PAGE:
• Didier Seeuws, a Belgian diplomat, has been appointed by the Council to lead its taskforce on Brexit. He is likely to have a key role in advance of and during the negotiations: in co-ordinating the position of different member states and agreeing the European Council’s guidelines for negotiations; and in overseeing the work of the Commission as it carries out the negotiations. Seeuws may chair the special committee of member state representatives appointed to oversee the negotiations for the Council.  
  • The European Parliament has elected Guy Verhofstadt, a former Belgian Prime Minister and MEP, to act as its representative during negotiations.

What role does the European Parliament have in negotiations?

In theory, the European Parliament’s role in the negotiations process is fairly limited. Article 218 states that the Parliament must be kept ‘immediately and fully informed at all stages of the [negotiations] procedure’, but it does not give the Parliament a role in deciding the substance of the negotiations. However, the Parliament must pass the final agreement by a simple majority vote. This ability to reject the withdrawal agreement means that, in reality, the Parliament is likely to wield significant power over the content of the agreement and the negotiations itself. No majority in the European Parliament = no withdrawal agreement.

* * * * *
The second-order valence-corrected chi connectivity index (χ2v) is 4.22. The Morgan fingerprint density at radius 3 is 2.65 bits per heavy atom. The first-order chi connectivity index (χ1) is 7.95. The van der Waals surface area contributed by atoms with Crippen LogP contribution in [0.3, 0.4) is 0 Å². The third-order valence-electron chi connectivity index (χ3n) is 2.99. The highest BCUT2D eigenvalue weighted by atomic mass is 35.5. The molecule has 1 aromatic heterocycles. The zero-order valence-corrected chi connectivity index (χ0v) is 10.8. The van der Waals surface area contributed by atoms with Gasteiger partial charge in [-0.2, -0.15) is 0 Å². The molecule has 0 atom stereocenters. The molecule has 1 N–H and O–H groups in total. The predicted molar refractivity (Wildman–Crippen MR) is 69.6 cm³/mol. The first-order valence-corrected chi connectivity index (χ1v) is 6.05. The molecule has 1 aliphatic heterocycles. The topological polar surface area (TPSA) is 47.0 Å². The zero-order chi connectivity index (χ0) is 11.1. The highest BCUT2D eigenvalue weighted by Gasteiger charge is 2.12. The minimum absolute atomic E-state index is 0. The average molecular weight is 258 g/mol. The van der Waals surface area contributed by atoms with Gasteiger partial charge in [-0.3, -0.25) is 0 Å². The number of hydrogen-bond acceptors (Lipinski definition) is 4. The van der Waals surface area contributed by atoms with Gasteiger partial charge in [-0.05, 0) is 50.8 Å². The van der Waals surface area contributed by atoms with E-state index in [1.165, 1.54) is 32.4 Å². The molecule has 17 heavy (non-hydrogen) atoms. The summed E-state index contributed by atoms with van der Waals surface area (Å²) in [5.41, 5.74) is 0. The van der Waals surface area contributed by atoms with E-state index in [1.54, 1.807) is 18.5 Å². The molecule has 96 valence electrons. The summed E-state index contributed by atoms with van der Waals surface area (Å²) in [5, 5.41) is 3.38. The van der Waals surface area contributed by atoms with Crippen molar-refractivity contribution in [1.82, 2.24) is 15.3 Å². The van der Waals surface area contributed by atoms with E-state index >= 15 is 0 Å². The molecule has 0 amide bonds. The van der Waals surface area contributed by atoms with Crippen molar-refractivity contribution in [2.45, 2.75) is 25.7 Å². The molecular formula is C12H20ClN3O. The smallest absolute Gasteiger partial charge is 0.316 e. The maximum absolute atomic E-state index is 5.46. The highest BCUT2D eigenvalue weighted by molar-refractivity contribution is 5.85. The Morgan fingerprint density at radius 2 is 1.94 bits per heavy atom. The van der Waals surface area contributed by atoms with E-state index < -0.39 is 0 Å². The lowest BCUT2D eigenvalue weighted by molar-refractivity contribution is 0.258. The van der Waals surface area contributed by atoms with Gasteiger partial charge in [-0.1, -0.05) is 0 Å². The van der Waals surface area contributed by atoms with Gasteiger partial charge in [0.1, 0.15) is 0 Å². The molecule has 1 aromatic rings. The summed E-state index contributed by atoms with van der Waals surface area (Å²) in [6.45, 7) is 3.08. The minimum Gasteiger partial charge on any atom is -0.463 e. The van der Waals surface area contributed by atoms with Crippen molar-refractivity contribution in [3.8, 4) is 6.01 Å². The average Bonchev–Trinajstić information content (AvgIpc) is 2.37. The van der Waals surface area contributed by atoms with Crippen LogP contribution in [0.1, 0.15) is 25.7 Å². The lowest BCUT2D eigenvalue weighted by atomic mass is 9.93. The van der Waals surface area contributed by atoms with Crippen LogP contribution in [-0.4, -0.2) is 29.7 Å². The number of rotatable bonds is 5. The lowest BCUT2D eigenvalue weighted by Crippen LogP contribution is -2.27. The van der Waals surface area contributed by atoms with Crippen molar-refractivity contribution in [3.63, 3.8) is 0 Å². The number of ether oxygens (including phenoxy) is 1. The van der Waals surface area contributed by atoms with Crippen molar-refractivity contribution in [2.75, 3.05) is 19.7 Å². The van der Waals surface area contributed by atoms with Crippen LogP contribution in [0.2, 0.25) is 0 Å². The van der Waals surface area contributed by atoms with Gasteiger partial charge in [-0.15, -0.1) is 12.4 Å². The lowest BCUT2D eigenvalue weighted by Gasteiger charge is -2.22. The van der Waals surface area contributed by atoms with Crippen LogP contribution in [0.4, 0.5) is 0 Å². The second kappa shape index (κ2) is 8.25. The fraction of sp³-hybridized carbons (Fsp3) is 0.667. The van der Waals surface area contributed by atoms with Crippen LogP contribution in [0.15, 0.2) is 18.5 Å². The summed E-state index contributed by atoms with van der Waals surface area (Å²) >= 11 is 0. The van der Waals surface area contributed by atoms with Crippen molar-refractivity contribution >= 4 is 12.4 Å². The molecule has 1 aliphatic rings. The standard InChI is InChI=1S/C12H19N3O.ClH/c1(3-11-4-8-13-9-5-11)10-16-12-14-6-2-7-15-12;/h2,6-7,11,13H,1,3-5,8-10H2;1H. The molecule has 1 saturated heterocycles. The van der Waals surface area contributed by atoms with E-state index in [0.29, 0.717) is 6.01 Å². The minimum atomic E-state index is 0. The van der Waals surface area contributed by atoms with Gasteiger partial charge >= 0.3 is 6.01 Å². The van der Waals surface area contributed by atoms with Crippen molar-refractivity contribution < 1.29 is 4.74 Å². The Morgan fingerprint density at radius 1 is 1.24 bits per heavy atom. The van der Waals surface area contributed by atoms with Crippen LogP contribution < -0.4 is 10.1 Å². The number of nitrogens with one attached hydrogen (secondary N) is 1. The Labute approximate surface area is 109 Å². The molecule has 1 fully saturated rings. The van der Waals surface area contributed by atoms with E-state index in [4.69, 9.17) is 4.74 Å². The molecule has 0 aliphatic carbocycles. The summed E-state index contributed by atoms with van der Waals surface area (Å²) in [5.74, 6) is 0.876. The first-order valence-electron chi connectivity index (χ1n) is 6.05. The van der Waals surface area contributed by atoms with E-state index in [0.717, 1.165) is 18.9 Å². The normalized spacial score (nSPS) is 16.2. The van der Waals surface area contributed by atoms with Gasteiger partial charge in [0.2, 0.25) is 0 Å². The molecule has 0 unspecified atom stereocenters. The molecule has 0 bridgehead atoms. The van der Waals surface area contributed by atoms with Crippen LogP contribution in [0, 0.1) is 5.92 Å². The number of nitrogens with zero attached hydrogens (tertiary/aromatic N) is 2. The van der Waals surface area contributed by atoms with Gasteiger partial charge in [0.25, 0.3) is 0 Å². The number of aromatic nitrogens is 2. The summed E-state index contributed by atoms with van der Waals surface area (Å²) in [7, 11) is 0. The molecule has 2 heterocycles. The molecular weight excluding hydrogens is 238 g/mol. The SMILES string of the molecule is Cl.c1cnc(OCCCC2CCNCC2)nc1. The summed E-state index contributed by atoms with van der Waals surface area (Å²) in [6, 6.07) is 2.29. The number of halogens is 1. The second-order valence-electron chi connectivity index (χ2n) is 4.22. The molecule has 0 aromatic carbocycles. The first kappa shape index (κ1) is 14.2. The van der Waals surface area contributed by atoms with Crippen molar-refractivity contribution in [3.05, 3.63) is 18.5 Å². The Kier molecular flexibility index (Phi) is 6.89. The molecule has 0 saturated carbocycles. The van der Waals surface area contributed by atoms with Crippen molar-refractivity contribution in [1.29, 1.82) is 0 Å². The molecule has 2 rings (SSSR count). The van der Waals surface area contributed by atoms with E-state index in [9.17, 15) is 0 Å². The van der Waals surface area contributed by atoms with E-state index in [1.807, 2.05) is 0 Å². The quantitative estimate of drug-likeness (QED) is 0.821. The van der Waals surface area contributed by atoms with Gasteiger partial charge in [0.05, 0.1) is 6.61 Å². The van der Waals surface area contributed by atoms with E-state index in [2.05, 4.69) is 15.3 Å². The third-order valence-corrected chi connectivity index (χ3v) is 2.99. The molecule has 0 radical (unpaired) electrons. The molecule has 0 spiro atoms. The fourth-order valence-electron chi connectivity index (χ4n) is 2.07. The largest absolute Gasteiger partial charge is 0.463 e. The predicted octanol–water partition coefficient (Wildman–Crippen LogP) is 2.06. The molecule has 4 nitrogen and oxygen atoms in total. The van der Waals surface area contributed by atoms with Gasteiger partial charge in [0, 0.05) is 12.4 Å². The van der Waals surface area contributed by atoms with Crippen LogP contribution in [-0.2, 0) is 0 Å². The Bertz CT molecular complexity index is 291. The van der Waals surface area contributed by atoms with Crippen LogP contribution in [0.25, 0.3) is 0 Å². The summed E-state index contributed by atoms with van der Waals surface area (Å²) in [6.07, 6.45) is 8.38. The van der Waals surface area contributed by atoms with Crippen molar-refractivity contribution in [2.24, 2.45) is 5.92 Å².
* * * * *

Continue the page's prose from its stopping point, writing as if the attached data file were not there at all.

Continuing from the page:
Given the importance of securing the Parliament’s approval, it is likely that the Parliament will be closely involved in the negotiations process. Guy Verhofstadt,the Parliament’s lead negotiator on Brexit, will feed its position into the negotiations and report back to the political group leaders in the Parliament.

Who gets a vote on the final deal?

Both the Council of the EU and the European Parliament are entitled to vote on the final deal. Once negotiations have concluded, the Council of the EU submits the draft withdrawal agreement to the European Parliament where it is put to a vote. The agreement needs a simple majority in order to proceed. Subsequently, the draft agreement returns to the Council of the EU. The Council also votes on the agreement but in this case, the agreement needs a qualified majority in order to pass – i.e. 72% of the 27 members states (representing at least 65% of the total population of the 27 member states) need to vote in favour of the agreement.

Only once the agreement gains consent from both of these institutions can it be formally adopted and negotiations officially concluded by the Council of the EU. The final agreement must be signed by the UK Government and the legislative consequences dealt with by the UK Parliament.